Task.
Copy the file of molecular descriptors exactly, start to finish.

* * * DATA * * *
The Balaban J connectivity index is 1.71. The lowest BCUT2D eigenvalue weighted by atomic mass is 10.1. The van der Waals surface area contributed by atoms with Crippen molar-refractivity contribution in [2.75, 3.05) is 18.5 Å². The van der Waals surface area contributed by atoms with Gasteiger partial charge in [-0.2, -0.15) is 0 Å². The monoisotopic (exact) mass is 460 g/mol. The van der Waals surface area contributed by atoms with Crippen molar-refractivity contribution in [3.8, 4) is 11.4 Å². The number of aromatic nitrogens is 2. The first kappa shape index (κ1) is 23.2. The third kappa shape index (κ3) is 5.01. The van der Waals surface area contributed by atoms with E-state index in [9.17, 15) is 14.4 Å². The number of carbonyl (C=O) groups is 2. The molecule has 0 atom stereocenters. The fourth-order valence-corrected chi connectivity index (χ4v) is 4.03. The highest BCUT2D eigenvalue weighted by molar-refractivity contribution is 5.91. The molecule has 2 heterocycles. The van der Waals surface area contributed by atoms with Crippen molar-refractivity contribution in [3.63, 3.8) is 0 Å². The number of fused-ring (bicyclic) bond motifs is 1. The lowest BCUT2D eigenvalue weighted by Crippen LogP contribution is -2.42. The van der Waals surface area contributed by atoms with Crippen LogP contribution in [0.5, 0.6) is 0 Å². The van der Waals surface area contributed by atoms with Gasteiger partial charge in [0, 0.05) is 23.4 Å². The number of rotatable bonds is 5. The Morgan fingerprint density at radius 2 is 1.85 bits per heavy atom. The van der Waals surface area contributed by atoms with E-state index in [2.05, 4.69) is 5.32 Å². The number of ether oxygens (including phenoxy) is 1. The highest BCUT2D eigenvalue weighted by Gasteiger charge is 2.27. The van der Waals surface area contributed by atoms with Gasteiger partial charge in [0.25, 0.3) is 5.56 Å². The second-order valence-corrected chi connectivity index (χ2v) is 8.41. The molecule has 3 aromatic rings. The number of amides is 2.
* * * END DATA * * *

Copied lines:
The Balaban J connectivity index is 1.71. The lowest BCUT2D eigenvalue weighted by atomic mass is 10.1. The van der Waals surface area contributed by atoms with Crippen molar-refractivity contribution in [2.75, 3.05) is 18.5 Å². The van der Waals surface area contributed by atoms with Gasteiger partial charge in [-0.2, -0.15) is 0 Å². The monoisotopic (exact) mass is 460 g/mol. The van der Waals surface area contributed by atoms with Crippen molar-refractivity contribution in [3.8, 4) is 11.4 Å². The number of aromatic nitrogens is 2. The first kappa shape index (κ1) is 23.2. The third kappa shape index (κ3) is 5.01. The van der Waals surface area contributed by atoms with E-state index in [9.17, 15) is 14.4 Å². The number of carbonyl (C=O) groups is 2. The molecule has 0 atom stereocenters. The fourth-order valence-corrected chi connectivity index (χ4v) is 4.03. The highest BCUT2D eigenvalue weighted by molar-refractivity contribution is 5.91. The molecule has 2 heterocycles. The van der Waals surface area contributed by atoms with Crippen molar-refractivity contribution in [3.63, 3.8) is 0 Å². The number of fused-ring (bicyclic) bond motifs is 1. The lowest BCUT2D eigenvalue weighted by Crippen LogP contribution is -2.42. The van der Waals surface area contributed by atoms with Crippen LogP contribution in [0.5, 0.6) is 0 Å². The van der Waals surface area contributed by atoms with Gasteiger partial charge in [0, 0.05) is 23.4 Å². The number of rotatable bonds is 5. The Morgan fingerprint density at radius 2 is 1.85 bits per heavy atom. The van der Waals surface area contributed by atoms with E-state index in [2.05, 4.69) is 5.32 Å². The number of ether oxygens (including phenoxy) is 1. The highest BCUT2D eigenvalue weighted by Gasteiger charge is 2.27. The van der Waals surface area contributed by atoms with Gasteiger partial charge in [0.25, 0.3) is 5.56 Å². The second-order valence-corrected chi connectivity index (χ2v) is 8.41. The molecule has 3 aromatic rings. The number of amides is 2.